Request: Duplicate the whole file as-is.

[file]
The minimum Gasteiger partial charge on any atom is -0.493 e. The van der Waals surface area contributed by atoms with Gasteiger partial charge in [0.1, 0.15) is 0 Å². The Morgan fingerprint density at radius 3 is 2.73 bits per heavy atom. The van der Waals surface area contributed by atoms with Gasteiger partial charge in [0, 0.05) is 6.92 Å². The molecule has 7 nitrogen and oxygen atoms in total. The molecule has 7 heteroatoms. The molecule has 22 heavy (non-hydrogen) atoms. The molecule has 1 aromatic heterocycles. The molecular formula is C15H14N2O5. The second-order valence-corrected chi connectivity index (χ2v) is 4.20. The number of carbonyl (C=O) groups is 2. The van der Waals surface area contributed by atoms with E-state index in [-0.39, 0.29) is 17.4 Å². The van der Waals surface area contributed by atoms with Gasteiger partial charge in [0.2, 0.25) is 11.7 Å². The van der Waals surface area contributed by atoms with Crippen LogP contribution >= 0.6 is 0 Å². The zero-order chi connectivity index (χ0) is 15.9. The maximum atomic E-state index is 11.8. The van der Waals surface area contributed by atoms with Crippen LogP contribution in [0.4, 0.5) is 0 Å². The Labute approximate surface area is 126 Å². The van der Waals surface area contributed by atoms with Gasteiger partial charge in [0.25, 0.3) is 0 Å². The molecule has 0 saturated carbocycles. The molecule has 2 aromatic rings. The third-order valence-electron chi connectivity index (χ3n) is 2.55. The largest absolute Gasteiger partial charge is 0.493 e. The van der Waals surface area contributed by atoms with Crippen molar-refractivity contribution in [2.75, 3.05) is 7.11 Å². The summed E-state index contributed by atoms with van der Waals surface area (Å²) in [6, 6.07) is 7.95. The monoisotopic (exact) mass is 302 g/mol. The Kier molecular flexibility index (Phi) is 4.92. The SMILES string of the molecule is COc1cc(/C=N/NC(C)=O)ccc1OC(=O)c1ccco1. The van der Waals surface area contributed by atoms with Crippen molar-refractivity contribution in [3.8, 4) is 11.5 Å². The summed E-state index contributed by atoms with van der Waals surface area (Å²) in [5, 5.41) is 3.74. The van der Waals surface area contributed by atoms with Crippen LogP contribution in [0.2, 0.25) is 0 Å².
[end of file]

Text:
The minimum Gasteiger partial charge on any atom is -0.493 e. The van der Waals surface area contributed by atoms with Gasteiger partial charge in [0.1, 0.15) is 0 Å². The Morgan fingerprint density at radius 3 is 2.73 bits per heavy atom. The van der Waals surface area contributed by atoms with Gasteiger partial charge in [0, 0.05) is 6.92 Å². The molecule has 7 nitrogen and oxygen atoms in total. The molecule has 7 heteroatoms. The molecule has 22 heavy (non-hydrogen) atoms. The molecule has 1 aromatic heterocycles. The molecular formula is C15H14N2O5. The second-order valence-corrected chi connectivity index (χ2v) is 4.20. The number of carbonyl (C=O) groups is 2. The van der Waals surface area contributed by atoms with E-state index in [-0.39, 0.29) is 17.4 Å². The van der Waals surface area contributed by atoms with Gasteiger partial charge in [0.2, 0.25) is 11.7 Å². The van der Waals surface area contributed by atoms with Crippen LogP contribution >= 0.6 is 0 Å². The zero-order chi connectivity index (χ0) is 15.9. The maximum atomic E-state index is 11.8. The van der Waals surface area contributed by atoms with Crippen LogP contribution in [0.4, 0.5) is 0 Å². The Labute approximate surface area is 126 Å². The van der Waals surface area contributed by atoms with Gasteiger partial charge in [0.25, 0.3) is 0 Å². The molecule has 0 saturated carbocycles. The molecule has 2 aromatic rings. The third-order valence-electron chi connectivity index (χ3n) is 2.55. The largest absolute Gasteiger partial charge is 0.493 e. The van der Waals surface area contributed by atoms with Crippen molar-refractivity contribution in [2.75, 3.05) is 7.11 Å². The summed E-state index contributed by atoms with van der Waals surface area (Å²) in [6, 6.07) is 7.95. The monoisotopic (exact) mass is 302 g/mol. The Kier molecular flexibility index (Phi) is 4.92. The SMILES string of the molecule is COc1cc(/C=N/NC(C)=O)ccc1OC(=O)c1ccco1. The van der Waals surface area contributed by atoms with Crippen molar-refractivity contribution in [3.8, 4) is 11.5 Å². The summed E-state index contributed by atoms with van der Waals surface area (Å²) in [5, 5.41) is 3.74. The van der Waals surface area contributed by atoms with Crippen LogP contribution in [0.2, 0.25) is 0 Å².